- Department heads propose projects to be included in a Five Year Capital Improvement Plan
- As Mayor, I carefully review those proposals, deleting or deferring some projects.
*This year for example, I deleted over $700,000 in capital projects.
- The Council then reviews the proposed plan, holds a public hearing and approves the Five Year Plan.
- Annually, projects are then proposed by the department head for review by the Mayor for inclusion in the Executive Annual Capital Budget.
- Many of hours of workshops are held by the City Council to review the executive proposal.
- After a public hearing, amendments are proposed and the annual Capital Budget is adopted by the Council.
- Each specific project is then the subject of yet another public hearing prior to the project moving forward.
- On many projects, pre-construction information sessions are held to allow citizens to ask questions and learn specific details relative to timetable, assessments etc.
I respect the fact that if we personally disagree with the purpose of an expenditure, we may regard it as “foolish”. If I don’t own a boat, money to improve the boat ramps could be perceived as foolish, or if I don’t play tennis, I may question why the City is spending money on tennis courts. My goal as your Mayor is to spend your money as if it were my own, after full consideration, based on established priorities. Citizen input is always the top priority, which is why I have held a “town meeting” each of the last two years, prior to making my budget recommendations. If you have topics you would like to discuss or projects you are concerned about, don’t hesitate to call me at 886-6104, e mail me at email@example.com or stop in my office for a visit.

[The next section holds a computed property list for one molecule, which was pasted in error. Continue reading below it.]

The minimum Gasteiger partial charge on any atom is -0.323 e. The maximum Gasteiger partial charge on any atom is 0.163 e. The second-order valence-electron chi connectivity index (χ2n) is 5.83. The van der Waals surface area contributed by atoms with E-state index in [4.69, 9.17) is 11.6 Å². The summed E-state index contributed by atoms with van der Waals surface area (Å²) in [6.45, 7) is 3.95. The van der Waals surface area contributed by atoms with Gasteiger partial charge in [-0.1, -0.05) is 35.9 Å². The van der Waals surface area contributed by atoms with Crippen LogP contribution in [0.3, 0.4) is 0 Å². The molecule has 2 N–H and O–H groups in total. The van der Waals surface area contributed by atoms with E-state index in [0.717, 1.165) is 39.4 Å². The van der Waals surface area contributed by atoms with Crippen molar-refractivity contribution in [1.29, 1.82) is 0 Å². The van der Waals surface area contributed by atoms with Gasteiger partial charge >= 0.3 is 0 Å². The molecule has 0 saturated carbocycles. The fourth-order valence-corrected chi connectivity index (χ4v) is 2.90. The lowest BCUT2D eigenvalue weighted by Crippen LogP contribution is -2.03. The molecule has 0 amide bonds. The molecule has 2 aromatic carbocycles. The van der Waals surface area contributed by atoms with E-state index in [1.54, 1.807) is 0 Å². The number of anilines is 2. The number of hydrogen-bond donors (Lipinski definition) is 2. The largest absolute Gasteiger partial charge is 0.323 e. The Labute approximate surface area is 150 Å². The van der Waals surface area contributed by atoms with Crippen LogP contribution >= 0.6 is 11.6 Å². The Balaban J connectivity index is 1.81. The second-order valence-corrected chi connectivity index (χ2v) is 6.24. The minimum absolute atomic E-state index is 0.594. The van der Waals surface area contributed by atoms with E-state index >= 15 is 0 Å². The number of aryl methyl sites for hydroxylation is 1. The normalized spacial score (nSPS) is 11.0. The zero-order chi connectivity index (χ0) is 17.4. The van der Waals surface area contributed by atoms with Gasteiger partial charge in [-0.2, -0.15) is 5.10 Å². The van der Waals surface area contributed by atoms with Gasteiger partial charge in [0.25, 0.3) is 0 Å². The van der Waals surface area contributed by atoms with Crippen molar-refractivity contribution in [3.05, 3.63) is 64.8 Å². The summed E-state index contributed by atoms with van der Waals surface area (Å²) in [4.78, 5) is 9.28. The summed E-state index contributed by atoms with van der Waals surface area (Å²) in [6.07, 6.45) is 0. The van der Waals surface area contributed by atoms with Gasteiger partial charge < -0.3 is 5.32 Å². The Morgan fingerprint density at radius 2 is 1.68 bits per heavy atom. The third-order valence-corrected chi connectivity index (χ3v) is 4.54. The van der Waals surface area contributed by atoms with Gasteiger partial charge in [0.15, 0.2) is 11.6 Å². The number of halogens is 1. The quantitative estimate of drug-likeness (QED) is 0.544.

Why are some traffic signals not better coordinated or timed?
Signal coordination is a constant objective but it is also complicated, not a one size fits all solution. If you have concerns about a specific situation, please call the Mayor’s office at 886-6104 so we can check it out.
Why did the city create a community development authority?